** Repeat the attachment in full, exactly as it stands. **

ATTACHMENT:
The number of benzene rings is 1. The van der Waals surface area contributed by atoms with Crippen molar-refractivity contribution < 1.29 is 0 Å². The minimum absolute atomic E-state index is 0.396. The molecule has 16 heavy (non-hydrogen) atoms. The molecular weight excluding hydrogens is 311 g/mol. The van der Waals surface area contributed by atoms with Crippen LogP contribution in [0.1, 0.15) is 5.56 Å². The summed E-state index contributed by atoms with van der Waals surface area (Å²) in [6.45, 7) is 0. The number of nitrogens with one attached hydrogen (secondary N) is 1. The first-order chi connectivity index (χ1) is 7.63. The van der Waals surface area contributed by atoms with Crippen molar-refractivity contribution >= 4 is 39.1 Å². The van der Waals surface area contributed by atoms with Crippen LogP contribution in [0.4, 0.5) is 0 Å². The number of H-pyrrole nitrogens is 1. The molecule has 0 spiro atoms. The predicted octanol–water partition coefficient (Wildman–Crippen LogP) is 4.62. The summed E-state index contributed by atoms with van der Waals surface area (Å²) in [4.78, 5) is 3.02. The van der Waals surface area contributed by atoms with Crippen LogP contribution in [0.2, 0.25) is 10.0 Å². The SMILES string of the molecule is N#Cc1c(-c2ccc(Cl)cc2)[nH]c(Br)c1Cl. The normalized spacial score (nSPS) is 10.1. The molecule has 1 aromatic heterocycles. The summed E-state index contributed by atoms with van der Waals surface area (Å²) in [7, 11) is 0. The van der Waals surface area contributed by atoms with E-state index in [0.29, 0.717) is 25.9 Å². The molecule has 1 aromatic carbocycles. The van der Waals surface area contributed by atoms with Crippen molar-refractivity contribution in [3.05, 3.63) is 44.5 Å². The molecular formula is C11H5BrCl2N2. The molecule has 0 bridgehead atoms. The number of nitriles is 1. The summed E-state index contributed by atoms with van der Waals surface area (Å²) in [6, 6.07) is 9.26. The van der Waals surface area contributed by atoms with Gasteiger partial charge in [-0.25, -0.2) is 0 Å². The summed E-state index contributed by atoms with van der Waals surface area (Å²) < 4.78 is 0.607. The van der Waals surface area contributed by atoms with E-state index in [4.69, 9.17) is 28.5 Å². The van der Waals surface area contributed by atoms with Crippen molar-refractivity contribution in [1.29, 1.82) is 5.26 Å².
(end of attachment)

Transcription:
The number of benzene rings is 1. The van der Waals surface area contributed by atoms with Crippen molar-refractivity contribution < 1.29 is 0 Å². The minimum absolute atomic E-state index is 0.396. The molecule has 16 heavy (non-hydrogen) atoms. The molecular weight excluding hydrogens is 311 g/mol. The van der Waals surface area contributed by atoms with Crippen LogP contribution in [0.1, 0.15) is 5.56 Å². The summed E-state index contributed by atoms with van der Waals surface area (Å²) in [6.45, 7) is 0. The number of nitrogens with one attached hydrogen (secondary N) is 1. The first-order chi connectivity index (χ1) is 7.63. The van der Waals surface area contributed by atoms with Crippen molar-refractivity contribution >= 4 is 39.1 Å². The van der Waals surface area contributed by atoms with Crippen LogP contribution in [0.4, 0.5) is 0 Å². The number of H-pyrrole nitrogens is 1. The molecule has 0 spiro atoms. The predicted octanol–water partition coefficient (Wildman–Crippen LogP) is 4.62. The summed E-state index contributed by atoms with van der Waals surface area (Å²) in [4.78, 5) is 3.02. The van der Waals surface area contributed by atoms with Crippen LogP contribution in [0.2, 0.25) is 10.0 Å². The SMILES string of the molecule is N#Cc1c(-c2ccc(Cl)cc2)[nH]c(Br)c1Cl. The normalized spacial score (nSPS) is 10.1. The molecule has 1 aromatic heterocycles. The summed E-state index contributed by atoms with van der Waals surface area (Å²) in [7, 11) is 0. The van der Waals surface area contributed by atoms with E-state index in [0.29, 0.717) is 25.9 Å². The molecule has 1 aromatic carbocycles. The van der Waals surface area contributed by atoms with Crippen molar-refractivity contribution in [3.05, 3.63) is 44.5 Å². The molecular formula is C11H5BrCl2N2. The molecule has 0 bridgehead atoms. The number of nitriles is 1. The summed E-state index contributed by atoms with van der Waals surface area (Å²) in [6, 6.07) is 9.26. The van der Waals surface area contributed by atoms with Gasteiger partial charge in [-0.25, -0.2) is 0 Å². The summed E-state index contributed by atoms with van der Waals surface area (Å²) < 4.78 is 0.607. The van der Waals surface area contributed by atoms with E-state index in [4.69, 9.17) is 28.5 Å². The van der Waals surface area contributed by atoms with Crippen molar-refractivity contribution in [1.29, 1.82) is 5.26 Å².